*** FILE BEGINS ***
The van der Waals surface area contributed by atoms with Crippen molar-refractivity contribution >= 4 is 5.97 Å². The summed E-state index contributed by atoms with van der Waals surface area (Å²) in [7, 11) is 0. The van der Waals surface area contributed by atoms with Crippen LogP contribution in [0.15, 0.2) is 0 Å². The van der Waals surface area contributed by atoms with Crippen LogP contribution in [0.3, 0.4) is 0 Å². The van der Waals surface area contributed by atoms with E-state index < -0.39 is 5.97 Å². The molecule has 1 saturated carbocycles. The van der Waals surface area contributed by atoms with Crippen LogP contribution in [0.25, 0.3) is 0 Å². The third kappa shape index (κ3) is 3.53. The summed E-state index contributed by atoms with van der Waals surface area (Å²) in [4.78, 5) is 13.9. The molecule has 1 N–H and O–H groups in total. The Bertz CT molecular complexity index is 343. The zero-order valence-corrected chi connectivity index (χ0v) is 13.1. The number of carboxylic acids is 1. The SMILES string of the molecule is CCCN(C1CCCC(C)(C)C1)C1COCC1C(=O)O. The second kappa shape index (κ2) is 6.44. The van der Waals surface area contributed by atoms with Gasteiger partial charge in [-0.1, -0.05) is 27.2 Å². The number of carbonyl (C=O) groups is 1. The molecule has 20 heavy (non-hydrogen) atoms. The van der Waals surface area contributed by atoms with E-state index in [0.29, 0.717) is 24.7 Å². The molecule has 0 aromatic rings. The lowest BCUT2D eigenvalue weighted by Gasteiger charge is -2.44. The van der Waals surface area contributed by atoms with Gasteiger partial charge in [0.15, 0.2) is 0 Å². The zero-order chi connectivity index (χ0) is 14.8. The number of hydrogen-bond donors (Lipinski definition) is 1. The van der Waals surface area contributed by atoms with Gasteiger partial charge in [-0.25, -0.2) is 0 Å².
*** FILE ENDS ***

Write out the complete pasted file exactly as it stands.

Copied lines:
The van der Waals surface area contributed by atoms with Crippen molar-refractivity contribution >= 4 is 5.97 Å². The summed E-state index contributed by atoms with van der Waals surface area (Å²) in [7, 11) is 0. The van der Waals surface area contributed by atoms with Crippen LogP contribution in [0.15, 0.2) is 0 Å². The van der Waals surface area contributed by atoms with Crippen LogP contribution in [0.3, 0.4) is 0 Å². The van der Waals surface area contributed by atoms with E-state index < -0.39 is 5.97 Å². The molecule has 1 saturated carbocycles. The van der Waals surface area contributed by atoms with Crippen LogP contribution in [0.25, 0.3) is 0 Å². The third kappa shape index (κ3) is 3.53. The summed E-state index contributed by atoms with van der Waals surface area (Å²) in [4.78, 5) is 13.9. The molecule has 1 N–H and O–H groups in total. The Bertz CT molecular complexity index is 343. The zero-order valence-corrected chi connectivity index (χ0v) is 13.1. The number of carboxylic acids is 1. The SMILES string of the molecule is CCCN(C1CCCC(C)(C)C1)C1COCC1C(=O)O. The second kappa shape index (κ2) is 6.44. The van der Waals surface area contributed by atoms with Gasteiger partial charge in [-0.1, -0.05) is 27.2 Å². The number of carbonyl (C=O) groups is 1. The molecule has 20 heavy (non-hydrogen) atoms. The van der Waals surface area contributed by atoms with E-state index in [0.29, 0.717) is 24.7 Å². The molecule has 0 aromatic rings. The lowest BCUT2D eigenvalue weighted by Gasteiger charge is -2.44. The van der Waals surface area contributed by atoms with Gasteiger partial charge in [0.15, 0.2) is 0 Å². The zero-order chi connectivity index (χ0) is 14.8. The number of hydrogen-bond donors (Lipinski definition) is 1. The van der Waals surface area contributed by atoms with Gasteiger partial charge in [-0.25, -0.2) is 0 Å².